1. Wow, that's more complicated/lengthier than I expected it to be. Questions:

    1. How many parcels do you roll, and when? Ten of them at the start of the level, and divvy them up among encounters as you see fit?

    2. Do I understand rightly that this should, on average, produce the same number of magic items and amount of treasure as the original DMG guidelines?

    3. I'm not enthused by the choice between either *every* gold pile including potions or *no* gold piles including potions. That feels weird. Shouldn't there be a coin toss to see if a money parcel has consumables, or give the DM the choice on a per-parcel basis rather than all-or-nothing?

  2. Those questions aside, this looks like it'd be quite workable! If I weren't already 17 levels into a game with my treasure planned out through the end of the tier, I'd try using this from the start.

  3. Yep, it got a bit out of hand, but once I decided to replace the DMG tables, I wanted to make sure that it was as clear as possible, and that most cornercases were covered.

    Q1 - I don't have the reference in front of me, but this should remain unchanged from the DMG. It's 10 parcels per level, or roughly 1 per encounter. If you are just improvising encounters, rather than planning them over the course of a level, 1 encounter = 1 parcel should work just fine.

    Q2 - That is the intent, definitely. Unless there's an error somewhere (which is quite possible, given the length and complexity of the article), it should be equivalent to DMG (or, rather, to Rules Compendium, which is where rarity was introduced).

    Q3 - It does look a bit forced. I liked the idea of having every parcel provide an immediate benefit (either items or consumables), since gold is often useless until you go back to town - and this led to having a single die roll for table 1. I guess you could have two or three separate rolls in table 1, which should lead to more credible loot, but also introduces the chance of parcels with no treasure whatsoever, even for average-sized parties. I'll see how it plays out.

    At any rate, thanks a lot for the feedback. This weekend I'm introducing the system to my paragon campaign by the drastic method of stripping my PCs of all gear, and handing out loot at an accelerated rate. This should help me understand and polish the system. I'll keep you informed :)

  4. "introduces the chance of parcels with no treasure whatsoever"

    I was thinking more along the lines of "If the roll results in gold/consumables, roll 1d2. On a 1, it contains 2d4 x [G] gold pieces. On a 2, it contains 1d4 x [G] gold pieces, then roll on table T5 and add 1d4+1 consumables of the chosen rarity and level to the parcel." You never get less treasure for having some be gold and some be gold+potions.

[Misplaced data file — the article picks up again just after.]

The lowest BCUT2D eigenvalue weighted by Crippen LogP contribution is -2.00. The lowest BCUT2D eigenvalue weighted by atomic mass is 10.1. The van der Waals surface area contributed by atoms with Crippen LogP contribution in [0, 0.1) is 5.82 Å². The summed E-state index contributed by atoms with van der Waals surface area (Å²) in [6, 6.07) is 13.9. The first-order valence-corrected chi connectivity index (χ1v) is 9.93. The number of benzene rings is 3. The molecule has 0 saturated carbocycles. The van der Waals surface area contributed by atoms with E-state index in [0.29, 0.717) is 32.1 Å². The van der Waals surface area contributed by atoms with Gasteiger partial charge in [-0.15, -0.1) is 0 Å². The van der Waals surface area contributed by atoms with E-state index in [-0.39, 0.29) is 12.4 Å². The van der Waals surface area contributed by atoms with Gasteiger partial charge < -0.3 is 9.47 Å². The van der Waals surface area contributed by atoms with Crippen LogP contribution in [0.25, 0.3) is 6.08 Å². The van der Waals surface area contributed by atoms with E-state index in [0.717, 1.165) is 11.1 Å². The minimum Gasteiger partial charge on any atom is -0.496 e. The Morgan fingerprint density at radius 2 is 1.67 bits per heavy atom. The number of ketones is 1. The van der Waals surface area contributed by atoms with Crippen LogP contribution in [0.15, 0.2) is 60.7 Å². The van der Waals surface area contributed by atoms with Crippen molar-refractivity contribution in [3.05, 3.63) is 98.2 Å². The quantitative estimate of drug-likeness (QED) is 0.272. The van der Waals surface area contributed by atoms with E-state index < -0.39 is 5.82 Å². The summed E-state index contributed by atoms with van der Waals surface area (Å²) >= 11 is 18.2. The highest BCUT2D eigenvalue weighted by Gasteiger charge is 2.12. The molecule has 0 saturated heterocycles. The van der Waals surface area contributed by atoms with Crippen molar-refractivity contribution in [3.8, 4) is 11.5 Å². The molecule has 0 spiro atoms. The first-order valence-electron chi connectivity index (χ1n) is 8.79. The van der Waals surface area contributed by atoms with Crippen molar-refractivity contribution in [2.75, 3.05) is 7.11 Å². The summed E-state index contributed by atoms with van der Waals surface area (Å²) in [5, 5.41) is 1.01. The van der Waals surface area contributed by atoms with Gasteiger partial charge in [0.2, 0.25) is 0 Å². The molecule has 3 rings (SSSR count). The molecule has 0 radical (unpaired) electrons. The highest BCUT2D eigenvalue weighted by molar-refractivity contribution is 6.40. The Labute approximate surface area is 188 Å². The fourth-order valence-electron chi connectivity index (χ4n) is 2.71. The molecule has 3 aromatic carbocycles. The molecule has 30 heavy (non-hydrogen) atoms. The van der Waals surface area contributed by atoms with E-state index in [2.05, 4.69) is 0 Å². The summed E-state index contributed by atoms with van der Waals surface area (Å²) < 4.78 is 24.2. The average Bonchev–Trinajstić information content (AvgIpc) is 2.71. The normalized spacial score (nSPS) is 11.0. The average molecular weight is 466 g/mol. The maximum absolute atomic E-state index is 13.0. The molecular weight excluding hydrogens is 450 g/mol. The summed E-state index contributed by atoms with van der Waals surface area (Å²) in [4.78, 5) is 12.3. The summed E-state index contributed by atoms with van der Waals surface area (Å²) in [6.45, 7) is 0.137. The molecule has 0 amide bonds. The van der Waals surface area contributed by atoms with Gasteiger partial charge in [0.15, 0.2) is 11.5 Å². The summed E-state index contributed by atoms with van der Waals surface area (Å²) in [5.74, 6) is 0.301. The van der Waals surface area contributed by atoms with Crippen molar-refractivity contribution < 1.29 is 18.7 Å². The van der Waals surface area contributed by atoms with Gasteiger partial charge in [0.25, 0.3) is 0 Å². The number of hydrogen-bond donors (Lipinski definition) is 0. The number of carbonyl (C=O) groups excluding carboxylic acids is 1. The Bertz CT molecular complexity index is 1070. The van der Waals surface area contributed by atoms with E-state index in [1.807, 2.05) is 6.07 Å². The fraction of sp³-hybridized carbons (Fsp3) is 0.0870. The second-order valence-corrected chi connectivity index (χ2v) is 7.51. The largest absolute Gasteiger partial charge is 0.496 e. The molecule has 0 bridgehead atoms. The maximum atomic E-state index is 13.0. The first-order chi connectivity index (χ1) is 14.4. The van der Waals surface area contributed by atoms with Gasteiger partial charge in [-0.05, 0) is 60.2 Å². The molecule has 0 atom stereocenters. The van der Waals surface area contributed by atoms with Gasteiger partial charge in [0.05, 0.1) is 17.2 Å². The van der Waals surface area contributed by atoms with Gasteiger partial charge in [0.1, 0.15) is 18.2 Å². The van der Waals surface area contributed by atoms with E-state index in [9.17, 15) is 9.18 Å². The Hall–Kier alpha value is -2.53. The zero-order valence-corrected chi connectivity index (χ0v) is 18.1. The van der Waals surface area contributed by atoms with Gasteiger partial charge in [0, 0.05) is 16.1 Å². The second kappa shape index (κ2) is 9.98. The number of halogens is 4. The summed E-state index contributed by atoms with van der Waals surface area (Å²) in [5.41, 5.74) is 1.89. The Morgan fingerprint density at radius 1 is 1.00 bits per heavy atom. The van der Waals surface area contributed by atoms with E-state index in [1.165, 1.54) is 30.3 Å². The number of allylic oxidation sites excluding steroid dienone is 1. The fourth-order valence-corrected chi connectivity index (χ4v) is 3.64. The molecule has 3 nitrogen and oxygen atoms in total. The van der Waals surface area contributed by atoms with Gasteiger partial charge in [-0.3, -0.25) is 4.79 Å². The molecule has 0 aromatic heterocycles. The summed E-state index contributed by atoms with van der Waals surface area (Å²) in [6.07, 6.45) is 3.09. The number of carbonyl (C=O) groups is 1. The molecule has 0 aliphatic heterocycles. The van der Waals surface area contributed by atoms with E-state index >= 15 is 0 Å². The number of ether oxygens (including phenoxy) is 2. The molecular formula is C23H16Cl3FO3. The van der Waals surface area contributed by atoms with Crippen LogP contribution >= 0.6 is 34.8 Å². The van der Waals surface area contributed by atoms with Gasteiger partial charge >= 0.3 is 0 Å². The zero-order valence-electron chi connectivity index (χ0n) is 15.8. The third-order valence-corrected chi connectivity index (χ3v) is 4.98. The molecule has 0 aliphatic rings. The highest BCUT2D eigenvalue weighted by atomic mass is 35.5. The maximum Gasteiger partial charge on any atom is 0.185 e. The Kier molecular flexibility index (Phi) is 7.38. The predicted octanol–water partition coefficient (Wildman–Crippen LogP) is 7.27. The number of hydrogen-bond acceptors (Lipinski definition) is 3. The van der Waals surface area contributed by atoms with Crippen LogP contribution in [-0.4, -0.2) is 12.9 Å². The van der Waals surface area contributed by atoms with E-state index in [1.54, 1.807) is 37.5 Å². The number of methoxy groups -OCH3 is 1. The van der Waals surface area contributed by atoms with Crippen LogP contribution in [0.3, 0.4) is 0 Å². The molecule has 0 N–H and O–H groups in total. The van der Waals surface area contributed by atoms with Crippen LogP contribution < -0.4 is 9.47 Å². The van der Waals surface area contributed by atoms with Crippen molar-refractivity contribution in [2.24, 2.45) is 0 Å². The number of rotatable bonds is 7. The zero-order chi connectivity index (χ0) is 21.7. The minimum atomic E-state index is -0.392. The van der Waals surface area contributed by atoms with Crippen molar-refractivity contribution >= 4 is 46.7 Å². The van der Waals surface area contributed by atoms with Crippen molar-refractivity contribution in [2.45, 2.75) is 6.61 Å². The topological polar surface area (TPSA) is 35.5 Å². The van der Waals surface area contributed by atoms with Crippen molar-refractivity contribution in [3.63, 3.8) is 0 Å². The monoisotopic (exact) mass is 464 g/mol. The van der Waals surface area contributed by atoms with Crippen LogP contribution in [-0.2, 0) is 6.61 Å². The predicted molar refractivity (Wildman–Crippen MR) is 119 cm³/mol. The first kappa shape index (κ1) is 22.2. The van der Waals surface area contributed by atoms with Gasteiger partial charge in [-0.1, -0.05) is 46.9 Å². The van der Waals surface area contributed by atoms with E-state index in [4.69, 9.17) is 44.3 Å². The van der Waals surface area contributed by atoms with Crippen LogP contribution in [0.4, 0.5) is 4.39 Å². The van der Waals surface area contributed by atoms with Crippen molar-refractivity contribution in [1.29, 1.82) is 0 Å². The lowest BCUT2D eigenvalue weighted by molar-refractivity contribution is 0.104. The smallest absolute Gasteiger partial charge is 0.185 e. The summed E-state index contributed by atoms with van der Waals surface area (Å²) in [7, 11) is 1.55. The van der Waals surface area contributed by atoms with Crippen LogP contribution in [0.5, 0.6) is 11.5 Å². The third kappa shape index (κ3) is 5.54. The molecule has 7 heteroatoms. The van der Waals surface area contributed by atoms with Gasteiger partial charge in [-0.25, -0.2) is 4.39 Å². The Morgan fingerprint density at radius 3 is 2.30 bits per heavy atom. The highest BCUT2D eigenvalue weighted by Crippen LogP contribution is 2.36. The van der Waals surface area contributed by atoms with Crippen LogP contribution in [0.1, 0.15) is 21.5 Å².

5. Ugh, random tables. I mean, I like them conceptually but I've always found that in practice, they're just wonky wonky stuff.

  6. @Thomas: Yeah. I once gave a try at using the new random treasure system from the Rules Compendium, and it was a total mess. Levels half full of no-treasure treasure rolls, levels where the expected wealth was half its average (a pretty huge difference if that happens at the upper end of the campaign, thanks to quadratic wealth), etc. I abandoned it and went back to the DMG system straightaway.

  7. I just took another look at this, trying to wrap my mind around the item upgrade thing. It looks like if you roll a level 26+ common item, it is *always* an upgrade to an existing item. So, for instance, you can never find epic tier Gloves of Mercy in a treasure "drop", only as an upgrade of the paragon tier Gloves. Is that right? If so, why this design decision?

  8. Re: Lack of commons at epic. This was a design decision I made, based on the evolution on common slots and demand for non-common upgrades across tiers. With no new items getting introduced at later tiers, and higher level versions of items being incremental upgrades over lower level ones, it's highly unlikely that an epic character will find himself wanting to get a common item that he hadn't wanted at common or paragon. By my calculations, by mid-paragon all characters should have some version of every common they need, and giving out new commons after that point becomes less and less useful.

    There's also the fact that an epic character will have space for very few commons, unless he really prefers some commons over their uncommon counterparts. By level 30, you are getting 6 uncommon items and 3 rares, and just about a dozen slots to fill, at most.

    Conversely, this abundance of non-common items also brings a need for very frequent upgrades. An epic character will receive, on average, 6 commons (plus gold for 1-2 more), 3 uncommons, and 1 rare, before rolling for upgrades. That character should have ended paragon tier with 3 commons, 5 uncommons, and 2 rares - This means that you'll need to spend 5 commons and 2 uncommons on upgrades for uncommons and rares alone, plus 2-3 more for an additional upgrade of +5 weapons, armor and necks into +6 ones. This amounts to spending almost every available common slot and piece of gold into upgrades, just to keep pace.

    Then again, this has only been tested on simulations so far, and there may be unexpected interactions. I am aware that the process of acquiring epic gear becomes highly predictable, with only a couple of uncommon and rare items as completely new additions, and the rest being straight upgrades over what the PCs already have. Is that a bad thing? If so, how could it be fixed? I don't think introducing new higher level items, or even new slots, at common would suppose an improvement - it adds little excitement when players can just craft this new stuff at a certain level. On the other hand, adding this kind of new stuff via uncommon items (as with rings) would work, and I may try it out... but that still means giving up on the common slot. Anyway, I'm open to ideas, here.